Healthcare Provider COVID-19 Info
Healthcare Provider COVID-19 Information
- FEMA compiled the best practices and lessons learned that communities have already faced fighting COVID-19. FEMA will continue to add content and highlight key areas where communities can benefit from learning. To learn more about Coronavirus Emergency Management Best Practices, click here.
FBI and CISA issued a warning to organizations researching COVID-19 of the likely targeting and network compromise by the People’s Republic of China. The guidance warned health care, pharmaceutical, and research sectors working on COVID-19 response that they are the prime targets of activity and should protect their systems. (Here)
- Crisis Text Line recently launched “For the Frontlines” to support health care professionals and essential workers on the front lines of the pandemic who are risking their health every day to help other people. Now these workers can access fast, free 24/7 crisis counseling simply by texting “FRONTLINE” TO 741741. To learn more, click here.
For Updated Information for Blood Establishments Regarding the Novel Coronavirus (COVID-19) Outbreak, click here (https://www.fda.gov/vaccines-blood-biologics/safety-availability-biologics/updated-information-blood-establishments-regarding-novel-coronavirus-covid-19-outbreak)
FDA issued an Emergency Use Authorization for the Ascom telecare IP Nurse Call System for use by health care providers and patients in health care environments, including temporary hospital facilities, to facilitate remote communication between patients and health care providers. This may reduce the amount of contact by health care providers with patients who are in isolation rooms, thereby reducing health care provider risk of exposure to SARS-CoV-2. (Here)
FDA provided new guidance documents that aim to make the process for submitting applications to initiate studies for new drugs and biological products more efficient and outline recommendations for ways to design clinical trials to evaluate safety. One guidance outlines a more efficient process for developers to receive agency feedback on their supporting data with the goal of starting clinical trials as soon as possible. The second guidance provides the FDA’s current recommendations on later state clinical trials intended to establish safety and effectiveness for COVID-19 products. To date, more than 130 clinical trials of potential COVID-19 related drugs and biological products are underway with FDA oversight. (Here)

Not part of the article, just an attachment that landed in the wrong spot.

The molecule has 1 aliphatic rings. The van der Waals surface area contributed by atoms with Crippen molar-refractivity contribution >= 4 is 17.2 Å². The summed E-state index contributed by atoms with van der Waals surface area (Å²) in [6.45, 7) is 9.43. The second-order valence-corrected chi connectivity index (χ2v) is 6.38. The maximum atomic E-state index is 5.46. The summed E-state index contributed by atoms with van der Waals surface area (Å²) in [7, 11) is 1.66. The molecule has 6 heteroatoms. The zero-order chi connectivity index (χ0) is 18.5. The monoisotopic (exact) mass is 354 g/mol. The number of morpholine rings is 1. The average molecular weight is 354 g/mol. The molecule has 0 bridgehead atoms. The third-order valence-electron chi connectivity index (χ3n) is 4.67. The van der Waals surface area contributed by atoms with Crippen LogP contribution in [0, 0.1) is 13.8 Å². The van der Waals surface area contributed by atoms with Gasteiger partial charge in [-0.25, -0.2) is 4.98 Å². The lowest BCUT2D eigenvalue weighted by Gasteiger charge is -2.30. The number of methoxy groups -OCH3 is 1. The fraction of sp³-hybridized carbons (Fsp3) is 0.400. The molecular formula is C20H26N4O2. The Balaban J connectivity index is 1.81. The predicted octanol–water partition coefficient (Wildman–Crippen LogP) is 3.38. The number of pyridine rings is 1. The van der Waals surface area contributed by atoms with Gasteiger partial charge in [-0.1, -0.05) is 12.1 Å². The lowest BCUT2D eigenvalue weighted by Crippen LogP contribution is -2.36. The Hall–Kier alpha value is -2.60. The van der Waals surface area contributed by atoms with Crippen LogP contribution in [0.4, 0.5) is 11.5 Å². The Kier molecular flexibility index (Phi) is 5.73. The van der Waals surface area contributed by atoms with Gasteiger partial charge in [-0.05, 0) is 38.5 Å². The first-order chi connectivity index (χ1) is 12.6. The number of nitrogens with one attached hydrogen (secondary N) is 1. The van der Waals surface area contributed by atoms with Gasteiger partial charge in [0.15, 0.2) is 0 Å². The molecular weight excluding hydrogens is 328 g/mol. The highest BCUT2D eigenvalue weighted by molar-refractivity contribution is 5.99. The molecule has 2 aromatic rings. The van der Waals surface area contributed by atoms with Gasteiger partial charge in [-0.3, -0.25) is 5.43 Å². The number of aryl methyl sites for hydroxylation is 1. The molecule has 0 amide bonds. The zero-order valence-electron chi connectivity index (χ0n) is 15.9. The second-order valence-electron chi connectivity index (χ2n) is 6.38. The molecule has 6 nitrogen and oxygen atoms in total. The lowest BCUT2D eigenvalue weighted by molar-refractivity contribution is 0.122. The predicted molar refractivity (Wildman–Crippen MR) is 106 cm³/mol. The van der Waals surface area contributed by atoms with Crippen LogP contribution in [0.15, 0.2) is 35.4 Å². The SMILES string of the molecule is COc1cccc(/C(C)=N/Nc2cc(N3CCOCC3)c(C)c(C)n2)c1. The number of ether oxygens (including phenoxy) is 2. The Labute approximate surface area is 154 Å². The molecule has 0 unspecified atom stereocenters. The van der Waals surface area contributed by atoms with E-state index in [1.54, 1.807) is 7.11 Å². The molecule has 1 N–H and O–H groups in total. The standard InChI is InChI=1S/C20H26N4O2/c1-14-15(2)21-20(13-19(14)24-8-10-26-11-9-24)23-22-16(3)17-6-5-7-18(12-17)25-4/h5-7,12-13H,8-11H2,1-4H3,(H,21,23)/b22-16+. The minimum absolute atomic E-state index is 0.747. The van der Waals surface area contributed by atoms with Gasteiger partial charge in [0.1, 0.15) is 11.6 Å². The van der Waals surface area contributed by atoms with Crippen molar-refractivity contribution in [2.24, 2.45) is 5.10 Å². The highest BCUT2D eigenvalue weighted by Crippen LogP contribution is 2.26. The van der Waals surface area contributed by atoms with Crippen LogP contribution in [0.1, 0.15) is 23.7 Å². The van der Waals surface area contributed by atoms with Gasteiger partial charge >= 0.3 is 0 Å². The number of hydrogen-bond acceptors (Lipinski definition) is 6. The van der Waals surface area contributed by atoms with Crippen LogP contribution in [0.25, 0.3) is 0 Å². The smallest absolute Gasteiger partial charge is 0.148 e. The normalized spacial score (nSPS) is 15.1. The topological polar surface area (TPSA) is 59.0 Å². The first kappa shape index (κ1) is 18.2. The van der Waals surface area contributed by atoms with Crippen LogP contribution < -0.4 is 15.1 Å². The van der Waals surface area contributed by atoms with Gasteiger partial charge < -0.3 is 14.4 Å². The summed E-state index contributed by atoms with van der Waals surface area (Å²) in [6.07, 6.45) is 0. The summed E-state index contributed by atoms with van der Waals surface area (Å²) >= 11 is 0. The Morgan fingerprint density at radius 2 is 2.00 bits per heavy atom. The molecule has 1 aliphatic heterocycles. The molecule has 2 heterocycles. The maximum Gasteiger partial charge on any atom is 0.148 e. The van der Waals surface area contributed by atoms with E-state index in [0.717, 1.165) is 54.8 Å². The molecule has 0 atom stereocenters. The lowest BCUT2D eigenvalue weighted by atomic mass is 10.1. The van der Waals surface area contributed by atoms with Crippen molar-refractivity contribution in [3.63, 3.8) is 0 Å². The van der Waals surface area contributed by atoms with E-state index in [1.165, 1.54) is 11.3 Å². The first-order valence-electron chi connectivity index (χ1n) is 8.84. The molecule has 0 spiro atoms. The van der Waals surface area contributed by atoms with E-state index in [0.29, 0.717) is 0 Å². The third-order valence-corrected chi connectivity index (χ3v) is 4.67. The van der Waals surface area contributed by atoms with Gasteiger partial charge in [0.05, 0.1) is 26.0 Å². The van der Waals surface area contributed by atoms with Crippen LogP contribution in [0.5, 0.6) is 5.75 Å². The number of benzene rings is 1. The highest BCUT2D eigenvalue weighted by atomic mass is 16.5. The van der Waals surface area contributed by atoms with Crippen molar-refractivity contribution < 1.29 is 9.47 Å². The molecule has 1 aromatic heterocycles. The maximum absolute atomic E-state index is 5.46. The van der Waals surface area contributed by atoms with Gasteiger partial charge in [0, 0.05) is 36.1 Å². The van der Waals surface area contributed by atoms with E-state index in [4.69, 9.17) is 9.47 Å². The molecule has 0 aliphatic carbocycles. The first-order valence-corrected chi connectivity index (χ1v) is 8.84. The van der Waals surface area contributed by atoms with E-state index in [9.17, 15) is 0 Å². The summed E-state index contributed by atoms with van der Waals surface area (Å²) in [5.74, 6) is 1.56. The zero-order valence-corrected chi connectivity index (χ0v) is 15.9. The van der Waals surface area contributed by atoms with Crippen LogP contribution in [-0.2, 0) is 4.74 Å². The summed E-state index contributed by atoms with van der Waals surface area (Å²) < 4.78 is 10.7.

FDA issued an Emergency Use Authorization for use of the Fresenius Propoven 2% Emulsion to maintain sedation via continuous infusion in patients older than 16 who require mechanical ventilation in an ICU during the COVID-19 public health emergency. The virus that causes COVID-19 has led to an increased number of people with severe respiratory illness. As a result, there is a shortage of FDA-approved drugs such as propofol that are used for sedation of mechanically ventilated patients. (Here)
FDA approved two Abbreviated New Drug Applications, one indicated to facilitate tracheal intubation and to provide skeletal muscle relaxation during surgery or mechanical ventilation, and another indicated for mild to moderate infections caused by designated, susceptible, bacteria that cause certain sexually transmitted diseases and mycobacterial infections. Both ANDAs are relevant to COVID-19, and both medicines are listed in the FDA Drug Shortage Database. (Here)
FDA issued a revised Emergency Use Authorization for disposable filtering facepiece respirators manufactured in China that do not meet NIOSH standards. FDA is concerned that certain filtering facepiece respirators manufactured in China may not provide consistent and adequate respiratory protection to health care personnel exposed to COVID-19. These concerns are based on test results from NIOSH showing that some of these respirators did not meet the expected performance criteria of greater than or equal to 95 percent particulate efficiency. (Here)
HHS has extended the deadline for health care providers to attest to receipt of payments from the Provider Relief Fund and accept the Terms and Conditions. Providers will now have 45 days, increased from 30 days, from the date they receive a payment to attest the Terms and Conditions or return the funds. With the extension, not returning the payment within 45 days of receipt of payment will be viewed as acceptance of the Terms and Conditions. (Here)